David Rodeback's Blog

Local Politics and Culture, National Politics,
Life Among the Mormons, and Other Stuff

Previous Post          Printer-Friendly Version          Next Post


Tuesday, April 5, 2005
Gambling vs. Investment

Over the weekend, in the General Conference of the Church of Jesus Christ of Latter-day Saints (commonly known as the Mormons), Church President Gordon B. Hinckley strongly counseled Church members against participating in gambling in any form, including lotteries, raffles, poker, etc. This is not a new position for the Church, but it is a renewed emphasis, apparently in response to the proliferation of gambling on the Internet, at youth parties, and elsewhere - even on ESPN.

(We interrupt this blog for a disclaimer. While President Hinckley may speak officially for the LDS Church in matters of doctrine, I do not.)

Many Church members (of whom there are millions in the US alone and even more outside the US) will welcome this direction and clean up their act, so to speak, as appropriate. But a few, in their zeal, will go too far, and some others will resent the counsel, as if a church had no business telling its members how they should live.

It won't be long before some in both the latter groups - the zealots and the rebels, if you please - will take aim at the stock market and similar investments. The rebels will insist that gambling is no worse than investing in the stocks or commodities, so what's the big deal? The zealots will insist that such investments are no better than gambling, and that the truly faithful will avoid those risks, too. Both groups are wrong; investment is fundamentally different from gambling. This is the case despite the fact that we sometimes speak of investments as bets or gambles.

Here I'm relying on Thomas Sowell's very clear explanation of this point in Basic Economics. Investment, even high-risk speculation on commodities futures, for example, is a legitimate and necessary process by which investors assume much of the existing risk involved in farming, business, and other ventures. For example, without such activity, the farmer would have to bear the entire risk of his venture, including weather- and price-related risks. He would be much more prone to being put out of business altogether in a bad crop year, or even in a very good crop year, if prices fell. Likewise the business owner: without investors, she would only be able to start and grow a business to the extent that she could assume the entire risk herself. (This happens, but it is not generally the most successful way to start or expand a business.) But if outside investors are able and willing to assume much of the risk, she can start the business sooner or bigger and grow much faster.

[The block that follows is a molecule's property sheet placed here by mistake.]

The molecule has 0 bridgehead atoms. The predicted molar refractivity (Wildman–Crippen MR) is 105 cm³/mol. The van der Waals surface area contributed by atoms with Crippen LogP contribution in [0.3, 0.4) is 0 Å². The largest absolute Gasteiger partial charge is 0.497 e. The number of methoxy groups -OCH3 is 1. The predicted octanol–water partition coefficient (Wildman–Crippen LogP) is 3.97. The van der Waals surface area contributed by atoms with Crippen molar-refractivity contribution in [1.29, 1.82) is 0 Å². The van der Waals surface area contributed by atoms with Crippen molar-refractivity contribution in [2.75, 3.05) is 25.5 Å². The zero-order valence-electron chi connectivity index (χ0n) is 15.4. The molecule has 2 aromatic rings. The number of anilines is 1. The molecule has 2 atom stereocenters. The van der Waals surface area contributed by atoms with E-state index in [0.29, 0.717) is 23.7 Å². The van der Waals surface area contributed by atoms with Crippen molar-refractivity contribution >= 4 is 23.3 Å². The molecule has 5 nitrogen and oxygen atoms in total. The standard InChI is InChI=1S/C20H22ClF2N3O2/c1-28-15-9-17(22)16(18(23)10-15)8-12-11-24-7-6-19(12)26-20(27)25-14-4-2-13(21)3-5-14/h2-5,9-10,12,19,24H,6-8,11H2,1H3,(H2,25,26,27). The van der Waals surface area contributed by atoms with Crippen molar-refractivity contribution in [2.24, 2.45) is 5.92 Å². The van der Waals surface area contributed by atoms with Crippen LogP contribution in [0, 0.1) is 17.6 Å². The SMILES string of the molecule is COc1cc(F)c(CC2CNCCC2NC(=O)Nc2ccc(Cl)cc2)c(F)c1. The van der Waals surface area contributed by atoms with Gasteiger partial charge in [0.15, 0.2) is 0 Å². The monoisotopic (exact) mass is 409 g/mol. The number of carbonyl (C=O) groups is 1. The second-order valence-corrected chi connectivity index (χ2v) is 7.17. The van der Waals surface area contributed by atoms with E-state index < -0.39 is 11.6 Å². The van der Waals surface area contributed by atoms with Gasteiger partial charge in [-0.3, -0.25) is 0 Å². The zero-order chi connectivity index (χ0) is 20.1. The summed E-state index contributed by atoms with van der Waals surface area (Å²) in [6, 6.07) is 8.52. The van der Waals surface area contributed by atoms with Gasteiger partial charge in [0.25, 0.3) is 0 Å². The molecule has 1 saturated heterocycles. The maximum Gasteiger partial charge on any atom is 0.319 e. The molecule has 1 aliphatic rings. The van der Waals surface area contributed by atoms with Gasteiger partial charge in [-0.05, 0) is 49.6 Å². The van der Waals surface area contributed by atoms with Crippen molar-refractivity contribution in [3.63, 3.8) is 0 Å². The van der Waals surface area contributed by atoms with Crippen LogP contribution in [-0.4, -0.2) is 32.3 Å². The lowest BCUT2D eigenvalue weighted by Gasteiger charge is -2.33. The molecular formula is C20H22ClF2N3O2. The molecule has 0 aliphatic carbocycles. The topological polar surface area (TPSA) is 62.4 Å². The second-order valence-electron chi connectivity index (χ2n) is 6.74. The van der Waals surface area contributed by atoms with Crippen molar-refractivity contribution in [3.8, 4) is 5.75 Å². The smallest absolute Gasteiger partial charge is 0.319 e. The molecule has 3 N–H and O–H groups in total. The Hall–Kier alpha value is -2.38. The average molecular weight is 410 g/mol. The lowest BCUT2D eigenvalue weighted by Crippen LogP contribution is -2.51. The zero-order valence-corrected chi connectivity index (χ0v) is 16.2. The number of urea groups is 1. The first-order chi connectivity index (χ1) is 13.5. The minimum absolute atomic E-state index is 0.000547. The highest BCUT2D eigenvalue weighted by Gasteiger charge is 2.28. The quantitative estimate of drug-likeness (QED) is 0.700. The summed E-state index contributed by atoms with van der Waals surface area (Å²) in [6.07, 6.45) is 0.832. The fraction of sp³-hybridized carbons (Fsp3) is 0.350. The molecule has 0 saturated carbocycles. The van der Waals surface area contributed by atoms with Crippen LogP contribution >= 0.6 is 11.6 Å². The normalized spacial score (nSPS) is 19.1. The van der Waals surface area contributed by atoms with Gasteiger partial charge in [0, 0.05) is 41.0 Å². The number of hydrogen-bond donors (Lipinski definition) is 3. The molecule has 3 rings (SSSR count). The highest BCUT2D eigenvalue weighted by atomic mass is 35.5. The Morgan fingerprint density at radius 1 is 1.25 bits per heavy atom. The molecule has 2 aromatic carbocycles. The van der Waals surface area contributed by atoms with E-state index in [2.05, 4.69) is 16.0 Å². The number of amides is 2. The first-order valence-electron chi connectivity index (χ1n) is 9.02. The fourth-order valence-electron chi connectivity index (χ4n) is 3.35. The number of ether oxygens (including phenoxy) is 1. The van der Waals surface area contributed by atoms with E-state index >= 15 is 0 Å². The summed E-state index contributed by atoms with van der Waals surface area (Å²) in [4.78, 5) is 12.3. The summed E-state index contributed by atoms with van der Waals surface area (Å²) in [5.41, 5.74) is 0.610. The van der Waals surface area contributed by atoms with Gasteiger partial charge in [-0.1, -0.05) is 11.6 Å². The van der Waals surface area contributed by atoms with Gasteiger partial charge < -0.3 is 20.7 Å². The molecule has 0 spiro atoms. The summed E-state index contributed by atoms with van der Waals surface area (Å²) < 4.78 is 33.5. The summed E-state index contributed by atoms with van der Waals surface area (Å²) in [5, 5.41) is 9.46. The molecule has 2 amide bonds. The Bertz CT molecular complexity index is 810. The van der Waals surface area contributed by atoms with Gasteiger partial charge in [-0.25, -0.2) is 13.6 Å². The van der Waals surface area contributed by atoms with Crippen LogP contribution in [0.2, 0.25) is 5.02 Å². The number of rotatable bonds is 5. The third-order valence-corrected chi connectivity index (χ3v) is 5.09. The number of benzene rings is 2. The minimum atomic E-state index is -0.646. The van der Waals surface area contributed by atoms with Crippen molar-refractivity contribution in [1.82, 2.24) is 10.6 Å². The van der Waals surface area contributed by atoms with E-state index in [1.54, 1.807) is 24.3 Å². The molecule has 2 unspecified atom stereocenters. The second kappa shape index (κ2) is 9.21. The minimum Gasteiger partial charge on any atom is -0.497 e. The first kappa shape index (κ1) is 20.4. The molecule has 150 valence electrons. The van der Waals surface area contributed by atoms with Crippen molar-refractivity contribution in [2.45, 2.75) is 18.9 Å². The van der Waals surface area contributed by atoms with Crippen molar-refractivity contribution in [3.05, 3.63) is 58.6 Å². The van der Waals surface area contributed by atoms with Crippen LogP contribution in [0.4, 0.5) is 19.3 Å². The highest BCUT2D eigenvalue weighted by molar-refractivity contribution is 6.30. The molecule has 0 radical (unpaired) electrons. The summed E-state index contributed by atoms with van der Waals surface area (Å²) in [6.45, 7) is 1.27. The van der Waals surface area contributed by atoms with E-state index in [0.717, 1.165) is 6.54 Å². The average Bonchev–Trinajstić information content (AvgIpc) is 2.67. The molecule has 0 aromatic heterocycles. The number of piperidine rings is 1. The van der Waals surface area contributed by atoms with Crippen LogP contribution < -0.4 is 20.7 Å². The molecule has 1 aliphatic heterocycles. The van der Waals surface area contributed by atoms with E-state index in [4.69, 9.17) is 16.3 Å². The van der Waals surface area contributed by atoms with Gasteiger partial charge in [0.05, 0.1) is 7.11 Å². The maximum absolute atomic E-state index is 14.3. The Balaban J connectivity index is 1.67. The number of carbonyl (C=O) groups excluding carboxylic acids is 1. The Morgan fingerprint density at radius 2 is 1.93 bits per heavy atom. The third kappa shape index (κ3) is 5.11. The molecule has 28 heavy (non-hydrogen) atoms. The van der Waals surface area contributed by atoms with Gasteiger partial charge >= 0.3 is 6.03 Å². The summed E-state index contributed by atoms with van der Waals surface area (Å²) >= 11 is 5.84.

Obviously, investment and speculation involve risk, but here is the essential point: They involve the transfer of necessary, existing risk from one party to another. This doesn't mean that every investment is good or wise or safe, of course. I think it would be morally wrong for me to invest the family's grocery money in oil futures; but that is because we cannot afford to lose the grocery money, not because the principle of investment itself is bad.

Similarly, you could make a case for a given business startup being an unnecessary and unwise risk, but business in general is quite essential. Without it, every individual or family would have to survive on what it could gather or make on its own. Many of us, therefore, would go without food or clothing (let alone SUVs and DVDs) until we died of starvation or exposure. Then there would be no mortician to embalm the body or sell us a casket. Even a shovel for digging the grave would be problematic, with no iron mine, no steel mill, no lumber industry, no shovel factory, and no hardware store to sell us the finished product. You have to wonder if the survivors would even have grave-digging time to spare from gathering berries, hunting and cooking squirrels, and weaving grass skirts.

Gambling is just the opposite. It creates unnecessary risk, either for entertainment, to satisfy an addiction, or because someone wants to get something for (almost) nothing. Overall, it is not a productive risk, except for the casino, government, or church which sponsors it. What is won never exceeds what is lost, and if a sponsoring organization gets some of the money, what the winners win can be far less than what the losers lose. By contrast, investing in business typically creates more wealth.

So it will not do to compare investment to gambling, in order either to excuse gambling or to condemn investment. They are not the same. Transferring existing, needed risk is quite different from creating unnecessary, gratuitous risk.

Something else about gambling bears mention: When someone actually wins at it, it reinforces the seductive notion that something can be had for (almost) nothing. This idea is poison to a free, democratic society - but that is a blog for another day.

Previous Post          Printer-Friendly Version          Next Post


Bookmark and Share